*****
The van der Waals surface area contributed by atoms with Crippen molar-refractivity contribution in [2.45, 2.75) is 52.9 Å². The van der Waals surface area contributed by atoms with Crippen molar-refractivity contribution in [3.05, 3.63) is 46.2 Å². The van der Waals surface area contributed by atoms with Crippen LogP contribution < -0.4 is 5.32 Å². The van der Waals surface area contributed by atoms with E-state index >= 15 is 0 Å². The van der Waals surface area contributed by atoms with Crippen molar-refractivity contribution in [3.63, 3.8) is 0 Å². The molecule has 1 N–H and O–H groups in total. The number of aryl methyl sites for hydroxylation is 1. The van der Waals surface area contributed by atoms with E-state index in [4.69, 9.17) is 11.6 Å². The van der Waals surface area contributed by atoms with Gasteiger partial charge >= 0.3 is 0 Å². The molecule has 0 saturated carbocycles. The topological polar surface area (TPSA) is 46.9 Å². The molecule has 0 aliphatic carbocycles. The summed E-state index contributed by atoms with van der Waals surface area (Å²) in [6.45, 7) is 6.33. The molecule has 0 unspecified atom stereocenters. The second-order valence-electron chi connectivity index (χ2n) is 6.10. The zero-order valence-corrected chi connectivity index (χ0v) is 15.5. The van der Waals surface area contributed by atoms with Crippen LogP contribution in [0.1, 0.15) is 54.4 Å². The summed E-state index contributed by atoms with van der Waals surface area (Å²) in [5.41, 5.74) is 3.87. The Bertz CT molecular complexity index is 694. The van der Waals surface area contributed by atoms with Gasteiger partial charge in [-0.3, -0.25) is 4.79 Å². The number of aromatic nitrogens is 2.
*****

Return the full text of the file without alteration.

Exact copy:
The van der Waals surface area contributed by atoms with Crippen molar-refractivity contribution in [2.45, 2.75) is 52.9 Å². The van der Waals surface area contributed by atoms with Crippen molar-refractivity contribution in [3.05, 3.63) is 46.2 Å². The van der Waals surface area contributed by atoms with Crippen LogP contribution < -0.4 is 5.32 Å². The van der Waals surface area contributed by atoms with E-state index >= 15 is 0 Å². The van der Waals surface area contributed by atoms with Crippen molar-refractivity contribution in [3.63, 3.8) is 0 Å². The molecule has 1 N–H and O–H groups in total. The number of aryl methyl sites for hydroxylation is 1. The van der Waals surface area contributed by atoms with E-state index in [4.69, 9.17) is 11.6 Å². The van der Waals surface area contributed by atoms with Gasteiger partial charge >= 0.3 is 0 Å². The molecule has 0 saturated carbocycles. The topological polar surface area (TPSA) is 46.9 Å². The molecule has 0 aliphatic carbocycles. The summed E-state index contributed by atoms with van der Waals surface area (Å²) in [6.45, 7) is 6.33. The molecule has 0 unspecified atom stereocenters. The second-order valence-electron chi connectivity index (χ2n) is 6.10. The zero-order valence-corrected chi connectivity index (χ0v) is 15.5. The van der Waals surface area contributed by atoms with Crippen LogP contribution in [0.1, 0.15) is 54.4 Å². The summed E-state index contributed by atoms with van der Waals surface area (Å²) in [5.41, 5.74) is 3.87. The Bertz CT molecular complexity index is 694. The van der Waals surface area contributed by atoms with Gasteiger partial charge in [-0.3, -0.25) is 4.79 Å². The number of aromatic nitrogens is 2.